Interviews with Influencers: Toby Merrill & Eileen Connor
Secretary of Education Betsy DeVos wants to make the road to erasing student debt even more challenging for the nearly 150,000 students who have filed borrower defense claims by requiring them to both prove their claims individually and demonstrate that their college knew they were participating in predatory behavior.
Sound like mission impossible? Enter Toby Merrill and Eileen Connor, lawyers running The Project on Predatory Student Lending housed in the Legal Services Center of Harvard Law School. They are fiercely strong women representing the hundreds of thousands of students nationwide that have been preyed upon by their institutions in landmark cases designed to prove that when it comes to higher education, it’s not always the students’ fault.
So, when they accepted our offer to fly from Boston to D.C.to speak at a recent Third Way happy hour, we couldn’t pass up the opportunity to sit down with them over a glass of wine and learn more about their incredible work.
Q: How did your own experiences in higher education influence where you are today?
A: Toby Merrill (TM) – I have a really direct story. When I was in law school I was a clinical student in The Legal Services Center where we now currently teach. I was working on predatory subprime mortgage litigation. And in this work we were representing individuals who had been cheated and lied to and ended up facing foreclosure on homes they couldn’t afford. Sometimes these were homes they’d grown up in, and as part of the subprime mortgage boom, had been sold under false pretenses. Similarly, predatory colleges target the same low-income populations that the subprime mortgage boom targeted by offering a similar promise of white picket fences and higher education as part of the American middle class dream. It was a really great demonstration to me that litigation can be an incredibly effective tool in attacking some of the most predatory and unfair practices that were creating serious and long-term economic injustice nationwide. This was the mindset I brought with me into this work.
Eileen Connor (EC) – I actually started my legal career focused on anti-death penalty work and I always knew when I went to law school that I wanted to use the law as a tool to help people. My start was on death penalty work because I had the most inspiring human on the planet as a professor, Bryan Stevenson (Founder and Executive Director of the Equal Justice Initiative), and his passion really drew me into that work. When you look at a death penalty case, you’re charged with asking: “Did something horrible happen? Did something irrevocable happen?” The answer is “yes”, but who is ultimately responsible for what happened and does the state really have the right to put that person to death? It was time to flip the question around. I transferred into civil rights work at a New York City legal aid office, and my clients had a range of legal problems. But something that was holding many of them back in their lives was student debt. I started hearing from other service providers that they were trying to help formerly incarcerated women get their GED and go to college, but were really struggling to support them. A real turning point for me was speaking with a client through an interpreter because she didn’t speak any English at all, and yet she had graduated from a program where the language of instruction was English. She was subjected to having her Earned Income Tax Credit seized and her wages garnished. This made me realize there was something really wrong with the system. And the more I learned, the more outrageous it became, and the more inspired I got.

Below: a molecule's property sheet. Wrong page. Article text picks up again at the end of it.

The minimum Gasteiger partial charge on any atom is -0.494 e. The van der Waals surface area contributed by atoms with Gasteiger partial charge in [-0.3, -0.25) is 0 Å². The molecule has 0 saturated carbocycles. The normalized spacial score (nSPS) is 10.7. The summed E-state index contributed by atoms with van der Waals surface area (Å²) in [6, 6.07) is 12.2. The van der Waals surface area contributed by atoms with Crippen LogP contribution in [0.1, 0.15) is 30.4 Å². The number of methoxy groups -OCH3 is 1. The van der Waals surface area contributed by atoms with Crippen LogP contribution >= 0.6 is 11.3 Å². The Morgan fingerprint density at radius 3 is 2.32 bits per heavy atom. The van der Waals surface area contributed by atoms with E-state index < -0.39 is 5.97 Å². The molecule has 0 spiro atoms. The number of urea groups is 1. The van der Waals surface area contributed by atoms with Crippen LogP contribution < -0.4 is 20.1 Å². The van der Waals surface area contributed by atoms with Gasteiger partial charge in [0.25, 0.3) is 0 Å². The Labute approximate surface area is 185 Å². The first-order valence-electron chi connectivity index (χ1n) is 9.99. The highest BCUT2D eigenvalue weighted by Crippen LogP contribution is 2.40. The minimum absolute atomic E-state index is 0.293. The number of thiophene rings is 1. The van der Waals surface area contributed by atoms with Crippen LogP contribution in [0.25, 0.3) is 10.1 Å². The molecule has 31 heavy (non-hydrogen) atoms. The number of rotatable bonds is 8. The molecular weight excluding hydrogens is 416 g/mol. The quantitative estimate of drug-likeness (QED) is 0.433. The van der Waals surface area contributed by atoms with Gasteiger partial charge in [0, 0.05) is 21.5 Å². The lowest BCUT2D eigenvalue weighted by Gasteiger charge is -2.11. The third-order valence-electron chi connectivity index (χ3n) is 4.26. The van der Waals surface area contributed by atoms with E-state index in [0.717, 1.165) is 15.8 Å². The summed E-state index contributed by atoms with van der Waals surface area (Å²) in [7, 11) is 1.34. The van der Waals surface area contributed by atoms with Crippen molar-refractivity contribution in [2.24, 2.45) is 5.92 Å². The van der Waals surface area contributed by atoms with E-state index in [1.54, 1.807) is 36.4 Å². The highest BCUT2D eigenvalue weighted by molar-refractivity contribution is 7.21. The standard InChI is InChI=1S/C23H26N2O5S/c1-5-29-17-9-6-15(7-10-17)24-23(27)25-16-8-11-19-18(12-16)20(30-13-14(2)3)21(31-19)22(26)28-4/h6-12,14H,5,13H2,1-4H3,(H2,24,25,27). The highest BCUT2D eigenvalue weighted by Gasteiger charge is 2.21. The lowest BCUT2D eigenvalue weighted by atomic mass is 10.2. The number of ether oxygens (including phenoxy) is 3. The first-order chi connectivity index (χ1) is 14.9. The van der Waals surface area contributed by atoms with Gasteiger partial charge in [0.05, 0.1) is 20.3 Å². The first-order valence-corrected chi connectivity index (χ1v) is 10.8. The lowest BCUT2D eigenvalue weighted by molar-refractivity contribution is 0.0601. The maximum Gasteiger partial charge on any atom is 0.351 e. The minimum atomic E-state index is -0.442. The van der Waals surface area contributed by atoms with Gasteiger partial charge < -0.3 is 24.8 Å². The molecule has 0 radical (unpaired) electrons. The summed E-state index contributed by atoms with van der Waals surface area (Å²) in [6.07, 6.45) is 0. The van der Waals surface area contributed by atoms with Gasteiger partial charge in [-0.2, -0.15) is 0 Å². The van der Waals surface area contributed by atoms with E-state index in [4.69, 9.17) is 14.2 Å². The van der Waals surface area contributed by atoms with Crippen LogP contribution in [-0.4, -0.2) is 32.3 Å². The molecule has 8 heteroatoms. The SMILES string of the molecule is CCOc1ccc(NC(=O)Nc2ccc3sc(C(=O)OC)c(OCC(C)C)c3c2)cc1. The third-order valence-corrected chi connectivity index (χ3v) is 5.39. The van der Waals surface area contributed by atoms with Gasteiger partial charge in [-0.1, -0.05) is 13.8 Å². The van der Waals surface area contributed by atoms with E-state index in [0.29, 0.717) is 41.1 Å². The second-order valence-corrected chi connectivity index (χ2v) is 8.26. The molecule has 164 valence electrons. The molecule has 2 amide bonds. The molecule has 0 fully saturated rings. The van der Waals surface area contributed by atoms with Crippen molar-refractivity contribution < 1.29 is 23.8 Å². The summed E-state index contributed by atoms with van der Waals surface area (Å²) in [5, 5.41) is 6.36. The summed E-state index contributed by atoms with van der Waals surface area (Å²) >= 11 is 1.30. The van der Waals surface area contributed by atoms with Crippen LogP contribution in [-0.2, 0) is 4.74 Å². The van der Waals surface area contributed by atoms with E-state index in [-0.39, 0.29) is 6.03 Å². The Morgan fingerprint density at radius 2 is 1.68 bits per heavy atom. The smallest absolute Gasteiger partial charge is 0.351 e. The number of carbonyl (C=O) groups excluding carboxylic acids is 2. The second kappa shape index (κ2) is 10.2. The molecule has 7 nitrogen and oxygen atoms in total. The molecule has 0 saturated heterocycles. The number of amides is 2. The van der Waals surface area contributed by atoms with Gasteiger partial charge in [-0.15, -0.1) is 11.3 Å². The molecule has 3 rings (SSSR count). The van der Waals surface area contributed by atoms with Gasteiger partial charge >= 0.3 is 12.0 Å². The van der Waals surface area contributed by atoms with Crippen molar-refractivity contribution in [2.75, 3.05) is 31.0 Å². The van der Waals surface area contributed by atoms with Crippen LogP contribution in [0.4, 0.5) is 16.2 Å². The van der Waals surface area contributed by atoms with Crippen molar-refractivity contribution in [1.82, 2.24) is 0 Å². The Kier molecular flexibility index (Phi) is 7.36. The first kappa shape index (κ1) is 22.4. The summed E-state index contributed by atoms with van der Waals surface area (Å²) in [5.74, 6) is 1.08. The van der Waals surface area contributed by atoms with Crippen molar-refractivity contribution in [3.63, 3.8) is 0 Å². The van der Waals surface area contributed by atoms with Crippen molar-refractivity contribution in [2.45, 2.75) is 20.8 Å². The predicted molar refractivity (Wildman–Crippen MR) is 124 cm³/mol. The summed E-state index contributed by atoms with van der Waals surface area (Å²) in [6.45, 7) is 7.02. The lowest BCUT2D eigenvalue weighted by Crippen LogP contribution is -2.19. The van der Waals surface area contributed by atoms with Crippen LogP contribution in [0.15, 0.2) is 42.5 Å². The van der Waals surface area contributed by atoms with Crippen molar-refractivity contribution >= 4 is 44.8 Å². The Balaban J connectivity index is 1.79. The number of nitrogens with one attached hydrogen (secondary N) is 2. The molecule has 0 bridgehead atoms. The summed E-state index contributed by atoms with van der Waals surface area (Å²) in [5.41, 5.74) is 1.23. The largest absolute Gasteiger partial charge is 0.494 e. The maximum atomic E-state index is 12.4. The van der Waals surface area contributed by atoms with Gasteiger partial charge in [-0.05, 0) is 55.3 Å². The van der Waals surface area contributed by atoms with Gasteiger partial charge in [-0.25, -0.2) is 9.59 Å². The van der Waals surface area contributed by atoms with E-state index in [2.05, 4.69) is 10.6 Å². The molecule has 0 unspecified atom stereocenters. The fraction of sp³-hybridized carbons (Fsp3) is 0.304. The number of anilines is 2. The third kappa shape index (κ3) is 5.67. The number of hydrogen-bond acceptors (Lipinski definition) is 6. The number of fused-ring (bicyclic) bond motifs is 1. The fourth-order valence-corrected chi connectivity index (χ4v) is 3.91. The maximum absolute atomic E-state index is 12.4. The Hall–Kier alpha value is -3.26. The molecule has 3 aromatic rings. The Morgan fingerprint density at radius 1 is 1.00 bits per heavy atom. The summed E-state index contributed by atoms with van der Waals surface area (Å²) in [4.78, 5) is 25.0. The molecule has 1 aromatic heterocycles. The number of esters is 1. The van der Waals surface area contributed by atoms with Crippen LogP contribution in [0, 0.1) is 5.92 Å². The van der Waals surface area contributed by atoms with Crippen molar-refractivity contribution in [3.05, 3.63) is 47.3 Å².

Predatory colleges target the same low-income populations that the subprime mortgage boom targeted by offering a similar promise of white picket fences and higher education as part of the American middle class dream. #InterviewsWithInfluencers
Q: What was the impetus for launching the Project on Predatory Student Lending?
A: TM: Eileen and I started working on this issue around the same time but we were in different places. Pretty soon after we started, we were in touch. There’s a pretty small universe of people working on this issue – although it’s growing, which is something we’re really proud of. We were handling cases related to one another but not the same cases and we were both thinking about how to attack the problem more broadly. I think the answer changes every day, but we have a billion new ideas all the time, and the opportunity to work together and bring on a team gave us the chance to put our beliefs about what we could do to stop this incredible harm to the test – and that’s where we are now!
EC: I think it was just really fortunate that Toby and I connected professionally at a time when there is a lot of focus on what’s happening in postsecondary education, what’s happening on student loan debt, and a lot of attention to bad outcomes and the human cost of that. To be able to work with someone who wants to think big and be experimental is really lucky. So it was great to join forces and also really lucky to be doing it at Harvard Law School. We have clinical students who we introduce to the work for the first time. Many are shocked to learn that predatory student lending is an issue in the first place. They come in with fresh eyes. It’s a great environment for being reflective and also for thinking big, plus we have support. And now we have a staff of ten people!
A real turning point for me was speaking with a client through an interpreter because she didn’t speak any English at all, and yet she had graduated from a program where the language of instruction was English. —@Ei_Conn
Q: Is there one particular moment/case/anecdote in this work that stands out to you the most? Recognizing that the work you’re doing is much bigger than a job.